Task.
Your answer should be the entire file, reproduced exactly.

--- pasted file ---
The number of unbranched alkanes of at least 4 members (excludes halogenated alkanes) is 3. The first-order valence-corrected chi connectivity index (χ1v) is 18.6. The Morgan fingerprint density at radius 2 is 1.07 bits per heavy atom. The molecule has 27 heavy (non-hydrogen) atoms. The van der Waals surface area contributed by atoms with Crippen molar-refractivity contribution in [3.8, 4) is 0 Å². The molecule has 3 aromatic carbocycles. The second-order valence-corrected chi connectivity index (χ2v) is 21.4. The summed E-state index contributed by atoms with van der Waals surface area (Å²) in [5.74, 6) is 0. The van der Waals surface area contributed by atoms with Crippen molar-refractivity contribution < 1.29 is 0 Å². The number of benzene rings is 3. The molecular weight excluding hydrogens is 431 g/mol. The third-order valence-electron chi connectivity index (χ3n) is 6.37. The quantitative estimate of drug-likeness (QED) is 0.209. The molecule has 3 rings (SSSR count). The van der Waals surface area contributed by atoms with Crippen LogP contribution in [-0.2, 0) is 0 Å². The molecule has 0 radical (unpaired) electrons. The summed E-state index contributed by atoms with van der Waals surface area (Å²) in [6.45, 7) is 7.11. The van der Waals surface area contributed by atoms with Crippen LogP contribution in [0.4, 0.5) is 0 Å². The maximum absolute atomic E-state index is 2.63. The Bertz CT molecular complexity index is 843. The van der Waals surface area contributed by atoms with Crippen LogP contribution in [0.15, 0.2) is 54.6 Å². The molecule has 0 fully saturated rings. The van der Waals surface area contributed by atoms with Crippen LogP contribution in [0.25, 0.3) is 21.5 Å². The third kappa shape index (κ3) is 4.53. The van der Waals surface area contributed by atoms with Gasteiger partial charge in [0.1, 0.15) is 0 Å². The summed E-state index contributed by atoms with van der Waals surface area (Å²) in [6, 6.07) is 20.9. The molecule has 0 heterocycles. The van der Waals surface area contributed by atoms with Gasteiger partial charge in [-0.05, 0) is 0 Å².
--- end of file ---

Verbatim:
The number of unbranched alkanes of at least 4 members (excludes halogenated alkanes) is 3. The first-order valence-corrected chi connectivity index (χ1v) is 18.6. The Morgan fingerprint density at radius 2 is 1.07 bits per heavy atom. The molecule has 27 heavy (non-hydrogen) atoms. The van der Waals surface area contributed by atoms with Crippen molar-refractivity contribution in [3.8, 4) is 0 Å². The molecule has 3 aromatic carbocycles. The second-order valence-corrected chi connectivity index (χ2v) is 21.4. The summed E-state index contributed by atoms with van der Waals surface area (Å²) in [5.74, 6) is 0. The van der Waals surface area contributed by atoms with Crippen molar-refractivity contribution < 1.29 is 0 Å². The number of benzene rings is 3. The molecular weight excluding hydrogens is 431 g/mol. The third-order valence-electron chi connectivity index (χ3n) is 6.37. The quantitative estimate of drug-likeness (QED) is 0.209. The molecule has 3 rings (SSSR count). The van der Waals surface area contributed by atoms with Crippen LogP contribution in [-0.2, 0) is 0 Å². The molecule has 0 radical (unpaired) electrons. The summed E-state index contributed by atoms with van der Waals surface area (Å²) in [6.45, 7) is 7.11. The van der Waals surface area contributed by atoms with Crippen LogP contribution in [0.4, 0.5) is 0 Å². The maximum absolute atomic E-state index is 2.63. The Bertz CT molecular complexity index is 843. The van der Waals surface area contributed by atoms with Crippen LogP contribution in [0.15, 0.2) is 54.6 Å². The molecule has 0 fully saturated rings. The van der Waals surface area contributed by atoms with Crippen LogP contribution in [0.25, 0.3) is 21.5 Å². The third kappa shape index (κ3) is 4.53. The van der Waals surface area contributed by atoms with Gasteiger partial charge in [0.1, 0.15) is 0 Å². The summed E-state index contributed by atoms with van der Waals surface area (Å²) in [6, 6.07) is 20.9. The molecule has 0 heterocycles. The van der Waals surface area contributed by atoms with Gasteiger partial charge in [-0.05, 0) is 0 Å².